Alert of the Month
In January 2016, while a road crew was completing some blasting work, a piece of shot rock landed in the crown of a small hemlock tree, adjacent to the right‐of‐way. The shot rock was about 2 feet wide, and was roughly 60 feet up the tree. It would have been hard to see for the next phase of workers, and could have seriously injured someone.
The good news is that the supervisor wrote up a hazard report, took a photo of the shot rock, and handed the report off to the next phase. He discussed what would need to happen with the bunching supervisor, and they made a plan to protect future workers in the area, and to remove the rock.
Hazardous roadside debris has been identified by many groups as a serious threat to their safety on the job. When material like shot rock, boulders, root wads, decked logs, road spoil, processor debris or pushed over trees are perched above a work area – usually on a steep roadside – all the workers who must work below or travel through are at risk.
Preventing Hazardous Roadside Debris
In 2015 and 2016 a group of road builders, fallers, contract supervisors and engineers worked on ways to prevent hazardous roadside debris. This group collected industry feedback through a survey (see October 2016 Forest Safety News), and from this feedback, built the following recommendations. Please apply these recommendations if you are a planner, contract supervisor, road builder, engineer, falling supervisor or any other person involved with designing, building roads and logging on steep slopes.
- Supervisors involved with falling, road building and logging discuss the right‐of‐way (R/W) strategy together. By collaborating before work begins, supervisors can ensure each phase is setting up the next phase for success: e.g. fallers remove a R/W width that aligns with the loader’s reach, additional spoil sites are established.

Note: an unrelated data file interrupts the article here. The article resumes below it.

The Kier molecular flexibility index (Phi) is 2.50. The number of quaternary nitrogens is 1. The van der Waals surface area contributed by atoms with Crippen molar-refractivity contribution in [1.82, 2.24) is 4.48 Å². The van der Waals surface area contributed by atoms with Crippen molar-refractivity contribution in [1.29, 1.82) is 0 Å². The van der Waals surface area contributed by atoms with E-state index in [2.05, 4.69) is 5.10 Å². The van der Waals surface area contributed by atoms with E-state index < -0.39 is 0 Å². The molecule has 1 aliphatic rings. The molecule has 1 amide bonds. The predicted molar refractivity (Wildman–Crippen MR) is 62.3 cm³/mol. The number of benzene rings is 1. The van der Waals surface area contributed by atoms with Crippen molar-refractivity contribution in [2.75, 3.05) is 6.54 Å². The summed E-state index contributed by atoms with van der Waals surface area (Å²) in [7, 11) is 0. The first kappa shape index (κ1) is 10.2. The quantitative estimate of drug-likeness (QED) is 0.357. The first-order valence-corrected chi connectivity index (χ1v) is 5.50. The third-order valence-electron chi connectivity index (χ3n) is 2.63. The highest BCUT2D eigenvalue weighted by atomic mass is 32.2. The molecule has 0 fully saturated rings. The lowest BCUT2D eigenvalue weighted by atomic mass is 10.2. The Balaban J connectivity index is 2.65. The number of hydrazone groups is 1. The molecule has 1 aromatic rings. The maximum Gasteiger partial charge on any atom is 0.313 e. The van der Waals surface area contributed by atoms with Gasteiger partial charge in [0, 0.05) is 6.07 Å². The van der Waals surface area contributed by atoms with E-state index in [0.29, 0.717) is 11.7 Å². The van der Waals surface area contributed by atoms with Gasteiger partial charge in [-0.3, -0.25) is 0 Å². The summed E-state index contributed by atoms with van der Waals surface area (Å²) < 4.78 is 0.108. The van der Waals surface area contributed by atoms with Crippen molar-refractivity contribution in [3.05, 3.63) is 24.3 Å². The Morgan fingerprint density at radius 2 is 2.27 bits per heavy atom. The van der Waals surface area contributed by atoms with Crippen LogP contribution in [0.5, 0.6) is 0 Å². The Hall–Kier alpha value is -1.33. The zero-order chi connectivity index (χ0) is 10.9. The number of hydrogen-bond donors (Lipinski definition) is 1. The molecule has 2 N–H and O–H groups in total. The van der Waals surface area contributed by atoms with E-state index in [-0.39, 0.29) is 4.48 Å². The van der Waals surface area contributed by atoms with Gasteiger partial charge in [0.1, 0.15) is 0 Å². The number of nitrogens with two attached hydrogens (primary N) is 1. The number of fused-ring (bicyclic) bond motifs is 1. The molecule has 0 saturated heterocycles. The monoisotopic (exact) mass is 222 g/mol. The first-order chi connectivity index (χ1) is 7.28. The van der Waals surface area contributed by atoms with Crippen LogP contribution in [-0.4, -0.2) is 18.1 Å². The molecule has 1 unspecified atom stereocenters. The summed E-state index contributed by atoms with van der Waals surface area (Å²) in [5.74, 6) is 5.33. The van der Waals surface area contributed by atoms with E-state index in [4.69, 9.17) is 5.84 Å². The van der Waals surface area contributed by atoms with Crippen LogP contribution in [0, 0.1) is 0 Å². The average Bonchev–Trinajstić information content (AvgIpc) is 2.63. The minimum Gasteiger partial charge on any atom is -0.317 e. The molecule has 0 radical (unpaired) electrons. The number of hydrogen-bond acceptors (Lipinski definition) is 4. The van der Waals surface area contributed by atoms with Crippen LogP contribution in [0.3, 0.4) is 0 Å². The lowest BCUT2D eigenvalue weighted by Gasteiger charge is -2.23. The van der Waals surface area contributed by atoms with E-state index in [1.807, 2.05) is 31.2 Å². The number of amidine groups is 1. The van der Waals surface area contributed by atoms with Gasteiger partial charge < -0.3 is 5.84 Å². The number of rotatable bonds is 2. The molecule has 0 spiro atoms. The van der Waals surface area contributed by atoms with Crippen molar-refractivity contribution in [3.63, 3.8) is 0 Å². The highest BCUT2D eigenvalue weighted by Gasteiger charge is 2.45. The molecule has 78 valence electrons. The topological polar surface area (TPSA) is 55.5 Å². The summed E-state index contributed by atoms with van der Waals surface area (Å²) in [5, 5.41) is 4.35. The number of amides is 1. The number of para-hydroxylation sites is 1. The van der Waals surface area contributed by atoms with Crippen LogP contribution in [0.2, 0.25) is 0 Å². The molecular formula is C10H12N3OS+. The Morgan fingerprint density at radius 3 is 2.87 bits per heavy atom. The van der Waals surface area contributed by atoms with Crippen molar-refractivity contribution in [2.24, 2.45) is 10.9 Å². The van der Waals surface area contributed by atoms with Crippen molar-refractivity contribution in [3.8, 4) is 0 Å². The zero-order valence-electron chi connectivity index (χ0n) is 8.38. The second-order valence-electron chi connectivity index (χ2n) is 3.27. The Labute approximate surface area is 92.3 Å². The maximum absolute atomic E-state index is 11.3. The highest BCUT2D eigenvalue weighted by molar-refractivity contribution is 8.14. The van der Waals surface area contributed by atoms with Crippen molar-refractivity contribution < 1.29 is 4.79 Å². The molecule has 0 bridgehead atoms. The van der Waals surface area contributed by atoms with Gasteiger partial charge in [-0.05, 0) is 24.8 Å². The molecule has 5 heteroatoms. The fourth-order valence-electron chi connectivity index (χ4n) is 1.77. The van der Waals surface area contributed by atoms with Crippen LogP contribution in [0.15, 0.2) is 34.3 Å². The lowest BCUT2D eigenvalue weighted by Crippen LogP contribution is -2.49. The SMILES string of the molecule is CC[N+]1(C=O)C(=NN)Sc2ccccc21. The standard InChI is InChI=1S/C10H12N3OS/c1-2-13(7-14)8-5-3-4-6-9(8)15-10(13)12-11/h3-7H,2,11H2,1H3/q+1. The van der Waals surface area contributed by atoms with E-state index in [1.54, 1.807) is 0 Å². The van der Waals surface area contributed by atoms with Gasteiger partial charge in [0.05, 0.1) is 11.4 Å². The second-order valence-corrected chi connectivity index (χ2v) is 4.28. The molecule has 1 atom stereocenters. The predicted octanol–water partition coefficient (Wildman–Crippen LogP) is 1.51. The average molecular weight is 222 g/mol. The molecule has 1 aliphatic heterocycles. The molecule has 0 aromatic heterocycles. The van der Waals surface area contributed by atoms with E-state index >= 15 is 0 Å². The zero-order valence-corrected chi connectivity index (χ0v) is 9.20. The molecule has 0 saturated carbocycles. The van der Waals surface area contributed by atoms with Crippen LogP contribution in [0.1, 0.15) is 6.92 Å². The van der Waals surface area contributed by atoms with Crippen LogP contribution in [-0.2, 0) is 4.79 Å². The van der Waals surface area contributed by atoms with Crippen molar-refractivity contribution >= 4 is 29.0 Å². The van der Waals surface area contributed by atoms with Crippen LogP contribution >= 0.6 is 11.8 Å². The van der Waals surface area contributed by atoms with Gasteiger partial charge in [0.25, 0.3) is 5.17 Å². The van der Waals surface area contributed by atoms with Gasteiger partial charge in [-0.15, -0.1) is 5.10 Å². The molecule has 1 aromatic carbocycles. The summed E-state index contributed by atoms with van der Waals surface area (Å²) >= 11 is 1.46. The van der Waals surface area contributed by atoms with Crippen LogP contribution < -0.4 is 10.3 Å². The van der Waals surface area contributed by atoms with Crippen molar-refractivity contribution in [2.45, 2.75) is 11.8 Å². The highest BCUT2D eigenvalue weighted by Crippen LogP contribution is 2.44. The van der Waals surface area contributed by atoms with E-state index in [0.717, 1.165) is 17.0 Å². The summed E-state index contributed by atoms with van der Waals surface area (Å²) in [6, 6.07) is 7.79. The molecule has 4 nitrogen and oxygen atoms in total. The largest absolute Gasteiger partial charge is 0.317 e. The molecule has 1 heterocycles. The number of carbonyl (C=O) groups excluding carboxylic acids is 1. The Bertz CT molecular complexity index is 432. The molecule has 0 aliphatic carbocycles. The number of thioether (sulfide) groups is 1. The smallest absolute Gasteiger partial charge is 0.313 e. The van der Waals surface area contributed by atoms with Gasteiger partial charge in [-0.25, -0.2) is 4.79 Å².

- Road builders and supervisors discuss deviations from the planned centerline location beforehand, because centerline location impacts: R/W falling, deflection for yarding crews, road alignment and stream crossings. Under certain circumstances road builders need the latitude to slightly modify the proposed centerline location, but this should only be done with effective coordination across phases.
- Where fallers will be used to fell the R/W and the setting, fallers manufacture (buck) R/W timber to manageable lengths. This recommendation facilitates loading out R/W wood prior to falling the setting. When fallers manufacture (buck) the R/W timber, road builders or loaders have more flexibility for organized placement of logs in narrow situations, and more timely R/W removal prior to falling the setting. The loading equipment must be able to reach all R/W wood, and where feasible, loaders should remove hazards (e.g. knocking down remaining danger trees within their reach), and ensure they don’t create new ones. Loading out wood first makes falling the setting safer, and removes the requirement for a picket fence of trees, which is not cost effective.
- All phases provide hazard documentation to the following phase. This standard industry practice must take place even when phases won’t be on site together. Ideally, hazards are shared both verbally and with written documentation. Identifying a hazard and making a plan to control it can save someone’s life.
- Supervisors train workers to prevent roadside debris hazards. Engineers, planners, fallers, road builders and loaders must all prevent hazardous roadside debris, as noted in the Occupational Health and Safety Regulation. Supervisors must ensure their workers are minimizing these hazards, and should be on site enough to provide workers with feedback.
OHSR 26.80 Creating additional hazards
Road or skid trail construction, including any blasting activity, must be carried out in a manner that prevents hangups, hanging broken tops or limbs, leaners, sidebind of pushed trees, or similar hazards which could endanger fallers or other workers.
- Contract/logging supervisors make phases accountable for hazards due to roadside debris. Road builders should be provided with standards for road construction that include roadside debris management. And once these standards are in place, supervisors should hold back ‘as‐built certification of roads’ where roadside debris is hazardous and doesn’t meet contract standards.
Do your part to prevent hazardous roadside debris.
Additional Safety Resources:
Safety Meeting Slideshow: Watch the seven minute video and play it at your next tailgate or safety meeting to help your workers understand the problems of and solutions to hazardous roadside debris. Go to:
or download from us (54MB, mp4)
Posters and Brochures: Request your free poster or brochure from the Council, or go to this site to print your own!
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